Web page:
She heard no sound behind her, but just like that, she knew. Even with the wind in her ears and the sound of her own feet, there was a murmur of something, a whisper she must have been attuned to, because when she turned her head this time, her neck creaking in protest, she saw the figure. Cresting the rise she'd just come over herself, it started the descent down the road toward her.
No. I was the only one to get off the bus. There was no one else.
But she'd known, hadn't she? She had. It was why she was already in a near run, her knuckles and her chin going numb with cold. Now she pushed into a jog, her grip nearly slipping on the suitcase handle as the case banged against her leg. She blinked hard in the descending darkness, trying to make out shapes, landmarks. How far away was she? Could she make it?
She glanced back again. Through the fog of darkness, she could see a long black skirt, the narrow waist and shoulders, the gauzy sway of a black veil over the figure's face moving in the wind. Unseen feet moving beneath the skirt's hem. The details were visible now because the figure was closer—moving only at a walk, but already somehow closing in, closer every time she looked. The face behind the veil wasn't visible, but the girl knew she was being watched, the hidden gaze fixed on her.
Panicked, she made an abrupt change of direction, leaving the road and plunging into the trees. There was no path, and she made her way slowly through thick tangles of brush, the dead stalks of weeds stinging her legs through her stockings. In seconds the view of the road behind her disappeared, and she guessed at her direction, hoping she was heading in a straight line toward the sports field. The terrain slowed her down, and sweat trickled between her shoulder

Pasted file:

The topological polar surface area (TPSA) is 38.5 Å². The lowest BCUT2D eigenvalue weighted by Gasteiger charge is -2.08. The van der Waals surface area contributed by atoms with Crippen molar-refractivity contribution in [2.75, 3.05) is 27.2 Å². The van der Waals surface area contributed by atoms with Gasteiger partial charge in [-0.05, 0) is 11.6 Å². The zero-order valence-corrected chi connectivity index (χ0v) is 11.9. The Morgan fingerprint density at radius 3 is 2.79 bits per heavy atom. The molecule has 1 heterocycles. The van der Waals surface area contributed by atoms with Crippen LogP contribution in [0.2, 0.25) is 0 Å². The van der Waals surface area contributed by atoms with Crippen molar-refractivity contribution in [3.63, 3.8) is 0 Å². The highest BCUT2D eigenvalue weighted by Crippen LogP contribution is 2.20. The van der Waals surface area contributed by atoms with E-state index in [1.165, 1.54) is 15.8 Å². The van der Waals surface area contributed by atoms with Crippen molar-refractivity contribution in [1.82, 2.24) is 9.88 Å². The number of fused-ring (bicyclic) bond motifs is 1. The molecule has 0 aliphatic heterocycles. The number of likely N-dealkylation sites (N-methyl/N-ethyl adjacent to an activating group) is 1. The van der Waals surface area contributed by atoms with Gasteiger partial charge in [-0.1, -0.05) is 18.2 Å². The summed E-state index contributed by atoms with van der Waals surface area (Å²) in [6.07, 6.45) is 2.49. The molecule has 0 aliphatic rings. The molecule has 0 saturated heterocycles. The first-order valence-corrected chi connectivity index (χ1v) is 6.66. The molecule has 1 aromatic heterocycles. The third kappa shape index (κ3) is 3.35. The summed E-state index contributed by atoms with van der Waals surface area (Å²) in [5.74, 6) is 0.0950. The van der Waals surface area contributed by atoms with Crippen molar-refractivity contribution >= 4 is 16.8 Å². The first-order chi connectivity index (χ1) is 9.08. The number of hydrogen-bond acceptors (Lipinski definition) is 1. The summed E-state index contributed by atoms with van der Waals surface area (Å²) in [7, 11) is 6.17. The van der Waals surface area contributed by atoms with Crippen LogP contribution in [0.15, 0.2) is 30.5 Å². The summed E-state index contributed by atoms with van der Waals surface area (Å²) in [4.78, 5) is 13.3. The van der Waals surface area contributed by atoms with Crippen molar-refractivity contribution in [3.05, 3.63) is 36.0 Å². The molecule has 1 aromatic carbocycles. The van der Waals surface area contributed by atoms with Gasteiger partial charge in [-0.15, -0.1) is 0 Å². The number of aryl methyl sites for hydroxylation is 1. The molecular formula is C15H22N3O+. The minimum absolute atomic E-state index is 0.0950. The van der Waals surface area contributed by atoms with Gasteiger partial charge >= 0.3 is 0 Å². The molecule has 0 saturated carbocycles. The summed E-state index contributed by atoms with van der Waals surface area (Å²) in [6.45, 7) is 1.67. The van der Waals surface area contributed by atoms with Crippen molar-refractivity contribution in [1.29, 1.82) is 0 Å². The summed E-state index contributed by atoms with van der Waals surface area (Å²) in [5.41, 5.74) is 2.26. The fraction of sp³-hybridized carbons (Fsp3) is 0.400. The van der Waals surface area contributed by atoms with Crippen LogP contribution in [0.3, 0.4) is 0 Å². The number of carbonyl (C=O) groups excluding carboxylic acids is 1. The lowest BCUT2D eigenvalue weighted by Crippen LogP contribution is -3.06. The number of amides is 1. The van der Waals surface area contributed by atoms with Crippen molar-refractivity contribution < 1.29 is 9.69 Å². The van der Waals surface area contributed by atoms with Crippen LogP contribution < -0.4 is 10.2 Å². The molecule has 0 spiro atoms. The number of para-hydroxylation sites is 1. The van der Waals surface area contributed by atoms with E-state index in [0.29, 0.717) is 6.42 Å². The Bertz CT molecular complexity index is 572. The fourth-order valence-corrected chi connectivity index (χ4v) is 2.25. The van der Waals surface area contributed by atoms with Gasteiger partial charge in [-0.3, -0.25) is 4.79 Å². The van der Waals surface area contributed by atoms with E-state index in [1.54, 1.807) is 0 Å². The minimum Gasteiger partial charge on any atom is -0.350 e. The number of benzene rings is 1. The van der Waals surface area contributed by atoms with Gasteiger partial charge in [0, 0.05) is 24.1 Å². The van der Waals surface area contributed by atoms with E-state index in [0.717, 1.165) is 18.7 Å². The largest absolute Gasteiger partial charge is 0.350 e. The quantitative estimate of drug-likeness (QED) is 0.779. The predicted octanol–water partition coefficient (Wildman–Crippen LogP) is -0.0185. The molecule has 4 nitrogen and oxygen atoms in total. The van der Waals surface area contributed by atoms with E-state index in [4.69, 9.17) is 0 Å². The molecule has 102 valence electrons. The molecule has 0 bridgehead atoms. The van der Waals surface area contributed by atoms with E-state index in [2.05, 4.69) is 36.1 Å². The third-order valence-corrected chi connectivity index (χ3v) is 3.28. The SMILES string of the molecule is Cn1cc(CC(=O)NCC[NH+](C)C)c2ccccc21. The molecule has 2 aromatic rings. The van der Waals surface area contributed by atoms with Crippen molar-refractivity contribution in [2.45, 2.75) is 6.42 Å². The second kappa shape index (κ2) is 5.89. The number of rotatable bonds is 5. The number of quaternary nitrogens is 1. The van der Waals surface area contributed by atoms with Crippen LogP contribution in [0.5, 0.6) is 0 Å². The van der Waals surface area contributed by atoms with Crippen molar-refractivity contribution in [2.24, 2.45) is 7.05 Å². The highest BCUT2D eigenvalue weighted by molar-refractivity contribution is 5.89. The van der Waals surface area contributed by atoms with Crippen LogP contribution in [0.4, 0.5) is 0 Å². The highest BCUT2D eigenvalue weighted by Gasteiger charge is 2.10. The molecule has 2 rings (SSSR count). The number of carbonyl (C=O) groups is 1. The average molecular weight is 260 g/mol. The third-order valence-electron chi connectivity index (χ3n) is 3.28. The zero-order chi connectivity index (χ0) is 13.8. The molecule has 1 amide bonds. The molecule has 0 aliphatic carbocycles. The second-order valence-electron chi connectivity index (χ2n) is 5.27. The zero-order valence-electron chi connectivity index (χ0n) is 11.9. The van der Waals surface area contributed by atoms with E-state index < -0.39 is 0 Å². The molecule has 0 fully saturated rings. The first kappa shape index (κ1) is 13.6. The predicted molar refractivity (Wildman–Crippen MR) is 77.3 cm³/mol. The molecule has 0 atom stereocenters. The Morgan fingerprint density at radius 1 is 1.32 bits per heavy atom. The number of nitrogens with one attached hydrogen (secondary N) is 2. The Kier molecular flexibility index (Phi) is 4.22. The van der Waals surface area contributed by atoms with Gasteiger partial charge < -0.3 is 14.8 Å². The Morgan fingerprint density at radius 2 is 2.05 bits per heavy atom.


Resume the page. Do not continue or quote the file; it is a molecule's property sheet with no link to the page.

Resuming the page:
blades, soaking into the cheap cotton of her blouse, which stuck to her skin. The suitcase was clumsy and heavy, and soon she dropped it in order to move more quickly through the woods. There was no sound but the harsh rasp of her own breathing.
Her ankle twisted, sent sharp pain up her leg, but still she ran. Her hair came out of its pins, and branches scraped her palms as she pushed them from her face, but still she ran. Ahead of her was the old fence that surrounded Idlewild, rotted and broken, easy to get through. There was no sound from behind her. And then there was.
Mary Hand, Mary Hand, dead and buried under land...
Faster, faster. Don't let her catch you.
She'll say she wants to be your friend...
Ahead, the trees were thinning, the pearly light of the half-moon illuminating the clearing of the sports field.
Do not let her in again!
The girl's lungs burned, and a sob burst from her throat. She wasn't ready. She wasn't. Despite everything that had happened—or perhaps because of it. Her blood still pumped; her broken body still ran for its life. And in a moment of pure, dark clarity, she understood that all of it was for nothing.
She'd always known the monsters were real.
And they were here.
The girl looked into the darkness and screamed.
The shrill of the cell phone jerked Fiona awake in the driver's seat. She lurched forward, bracing her palms on the wheel, staring into the blackness of the windshield.
She blinked, focused. Had she fallen asleep? She'd parked on the gravel shoulder of Old Barrons Road, she remembered, so she could sit in the unbroken silence and think. She must have drifted off.
The phone rang again. She swiped quickly at her eyes and glanced at it, sitting on the passenger seat where she'd tossed it. The display glowed in the darkness. Jamie's name, and the time: three o'clock in the morning. It was the day Deb would have turned forty if she'd still been alive.
She picked up the phone and answered it. "Jamie," she said.
His voice was a low rumble, half-asleep and accusing, on the other end of the line. "I woke up and you were gone."
"I couldn't sleep."
"So you left? For God's sake, Fee. Where are you?"